Supplementary Material for: ApoE Polymorphisms and the Risk of Different Subtypes of Stroke in the Chinese Population: A Comprehensive Meta-Analysis
2016-01-12T00:00:00Z (GMT) by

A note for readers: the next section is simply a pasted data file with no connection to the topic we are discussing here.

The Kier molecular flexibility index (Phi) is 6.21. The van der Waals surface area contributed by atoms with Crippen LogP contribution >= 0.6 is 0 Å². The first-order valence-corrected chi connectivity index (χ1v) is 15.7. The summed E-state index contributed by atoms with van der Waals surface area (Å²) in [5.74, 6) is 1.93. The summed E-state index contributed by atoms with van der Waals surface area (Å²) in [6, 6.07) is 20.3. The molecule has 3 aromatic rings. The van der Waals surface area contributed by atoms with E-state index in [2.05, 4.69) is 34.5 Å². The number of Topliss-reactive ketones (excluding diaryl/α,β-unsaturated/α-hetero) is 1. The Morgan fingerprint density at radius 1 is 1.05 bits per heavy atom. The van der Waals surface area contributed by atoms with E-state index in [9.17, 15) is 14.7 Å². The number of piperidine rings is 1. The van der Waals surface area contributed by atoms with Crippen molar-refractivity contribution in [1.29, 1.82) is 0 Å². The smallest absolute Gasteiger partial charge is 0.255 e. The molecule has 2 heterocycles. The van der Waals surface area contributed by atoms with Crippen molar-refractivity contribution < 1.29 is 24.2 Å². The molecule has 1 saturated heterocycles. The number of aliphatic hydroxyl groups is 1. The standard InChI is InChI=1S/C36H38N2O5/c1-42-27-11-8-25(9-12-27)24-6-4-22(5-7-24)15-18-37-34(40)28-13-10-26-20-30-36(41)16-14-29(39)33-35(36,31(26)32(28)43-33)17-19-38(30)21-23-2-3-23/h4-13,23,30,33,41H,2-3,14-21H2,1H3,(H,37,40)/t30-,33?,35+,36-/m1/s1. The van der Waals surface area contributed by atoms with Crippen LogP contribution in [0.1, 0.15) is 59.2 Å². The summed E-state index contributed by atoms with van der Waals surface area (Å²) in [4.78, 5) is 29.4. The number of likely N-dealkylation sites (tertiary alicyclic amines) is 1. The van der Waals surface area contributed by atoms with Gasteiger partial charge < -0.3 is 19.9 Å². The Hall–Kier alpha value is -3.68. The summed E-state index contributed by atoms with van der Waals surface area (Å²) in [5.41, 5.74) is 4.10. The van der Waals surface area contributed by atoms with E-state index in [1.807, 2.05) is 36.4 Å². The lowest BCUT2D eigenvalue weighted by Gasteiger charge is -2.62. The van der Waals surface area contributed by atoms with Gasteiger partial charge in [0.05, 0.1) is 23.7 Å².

<b><i>Background and Purpose:</i></b> Numerous studies have evaluated the association between apolipoprotein E (ApoE) gene polymorphisms and the risk of different subtypes of stroke. However, the results remain uncertain, and few sources of data specific to the Chinese ethnic population contribute to these outstanding questions. Therefore, we performed a meta-analysis to derive a more comprehensive estimate of the association between ApoE polymorphisms and stroke risk in the Chinese population. <b><i>Methods:</i></b> Case-control studies in Chinese and English publications were identified by searching the PubMed, EMBASE, Web of Science, China Nation Knowledge Infrastructure Platform, Wanfang, and VIP databases and by hand-searching relevant journals and the reference lists of the retrieved articles. ORs and 95% CIs were applied to assess the strength of the associations. Subgroup and sensitivity analyses were performed to explore between-study heterogeneity. <b><i>Results:</i></b> Evidence of a significant association was found between the ApoE ε4 allele and different subtypes of stroke (for ischemic stroke (IS): OR 2.19, 95% CI 1.90-2.52, p < 0.001; for intracerebral hemorrhage (ICH): OR 2.08, 95% CI 1.57-2.75, p < 0.001; and for subarachnoid hemorrhage (SAH): OR 2.03, 95% CI 1.28-3.23, p = 0.003) among the Chinese population. In addition, a significant difference in the risk for different subtypes of stroke between ε4 carriers and ε3ε3 genotype carriers was found (for IS: OR 2.41, 95% CI 2.00-2.89, p < 0.001; for ICH: OR 2.41, 95% CI 1.68-3.47, p < 0.001; and for SAH: OR 2.04, 95% CI 1.21-3.45, p = 0.008). <b><i>Conclusion:</i></b> The ApoE ε4 allele may predict an increased risk for different subtypes of stroke, including IS, ICH and SAH, in the Chinese population, and the results of this genotypic analysis may help to identify populations at an increased risk for stroke. Further studies with larger sample sizes are needed to confirm our findings.